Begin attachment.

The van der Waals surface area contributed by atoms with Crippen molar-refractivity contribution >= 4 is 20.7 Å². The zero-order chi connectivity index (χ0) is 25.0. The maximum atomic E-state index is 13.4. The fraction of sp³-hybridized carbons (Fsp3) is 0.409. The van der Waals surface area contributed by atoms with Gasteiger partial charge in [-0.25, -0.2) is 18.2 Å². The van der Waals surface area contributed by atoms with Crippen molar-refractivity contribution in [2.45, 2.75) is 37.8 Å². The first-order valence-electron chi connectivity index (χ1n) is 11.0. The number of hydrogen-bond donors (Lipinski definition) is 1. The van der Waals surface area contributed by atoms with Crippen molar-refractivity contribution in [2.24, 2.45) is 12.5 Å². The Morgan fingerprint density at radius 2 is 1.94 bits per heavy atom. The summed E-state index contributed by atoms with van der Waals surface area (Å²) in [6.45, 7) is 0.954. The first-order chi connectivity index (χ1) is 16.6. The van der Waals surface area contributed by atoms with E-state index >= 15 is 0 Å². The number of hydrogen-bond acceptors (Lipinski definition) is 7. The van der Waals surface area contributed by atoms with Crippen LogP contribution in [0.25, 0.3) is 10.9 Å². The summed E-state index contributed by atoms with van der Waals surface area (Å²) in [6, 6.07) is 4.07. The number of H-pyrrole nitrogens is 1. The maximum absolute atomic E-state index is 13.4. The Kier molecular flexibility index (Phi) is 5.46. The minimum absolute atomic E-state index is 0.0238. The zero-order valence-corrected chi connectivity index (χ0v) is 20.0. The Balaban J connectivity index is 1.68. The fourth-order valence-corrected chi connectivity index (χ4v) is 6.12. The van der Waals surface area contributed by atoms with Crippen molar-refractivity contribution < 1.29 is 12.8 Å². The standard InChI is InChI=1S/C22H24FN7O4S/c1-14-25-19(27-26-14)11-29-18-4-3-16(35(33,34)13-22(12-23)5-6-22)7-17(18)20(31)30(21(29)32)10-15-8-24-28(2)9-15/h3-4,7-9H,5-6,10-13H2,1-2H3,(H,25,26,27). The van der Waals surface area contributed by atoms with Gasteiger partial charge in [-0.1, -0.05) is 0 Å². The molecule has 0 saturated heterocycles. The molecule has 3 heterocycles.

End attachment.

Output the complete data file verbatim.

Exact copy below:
The van der Waals surface area contributed by atoms with Crippen molar-refractivity contribution >= 4 is 20.7 Å². The zero-order chi connectivity index (χ0) is 25.0. The maximum atomic E-state index is 13.4. The fraction of sp³-hybridized carbons (Fsp3) is 0.409. The van der Waals surface area contributed by atoms with Gasteiger partial charge in [-0.25, -0.2) is 18.2 Å². The van der Waals surface area contributed by atoms with Crippen molar-refractivity contribution in [2.45, 2.75) is 37.8 Å². The first-order valence-electron chi connectivity index (χ1n) is 11.0. The number of hydrogen-bond donors (Lipinski definition) is 1. The van der Waals surface area contributed by atoms with Crippen molar-refractivity contribution in [2.24, 2.45) is 12.5 Å². The Morgan fingerprint density at radius 2 is 1.94 bits per heavy atom. The summed E-state index contributed by atoms with van der Waals surface area (Å²) in [6.45, 7) is 0.954. The first-order chi connectivity index (χ1) is 16.6. The van der Waals surface area contributed by atoms with E-state index >= 15 is 0 Å². The number of hydrogen-bond acceptors (Lipinski definition) is 7. The van der Waals surface area contributed by atoms with Crippen LogP contribution in [0.25, 0.3) is 10.9 Å². The summed E-state index contributed by atoms with van der Waals surface area (Å²) in [6, 6.07) is 4.07. The number of H-pyrrole nitrogens is 1. The maximum absolute atomic E-state index is 13.4. The Kier molecular flexibility index (Phi) is 5.46. The minimum absolute atomic E-state index is 0.0238. The zero-order valence-corrected chi connectivity index (χ0v) is 20.0. The Balaban J connectivity index is 1.68. The fourth-order valence-corrected chi connectivity index (χ4v) is 6.12. The van der Waals surface area contributed by atoms with Crippen molar-refractivity contribution < 1.29 is 12.8 Å². The standard InChI is InChI=1S/C22H24FN7O4S/c1-14-25-19(27-26-14)11-29-18-4-3-16(35(33,34)13-22(12-23)5-6-22)7-17(18)20(31)30(21(29)32)10-15-8-24-28(2)9-15/h3-4,7-9H,5-6,10-13H2,1-2H3,(H,25,26,27). The van der Waals surface area contributed by atoms with Gasteiger partial charge in [-0.1, -0.05) is 0 Å². The molecule has 0 saturated heterocycles. The molecule has 3 heterocycles.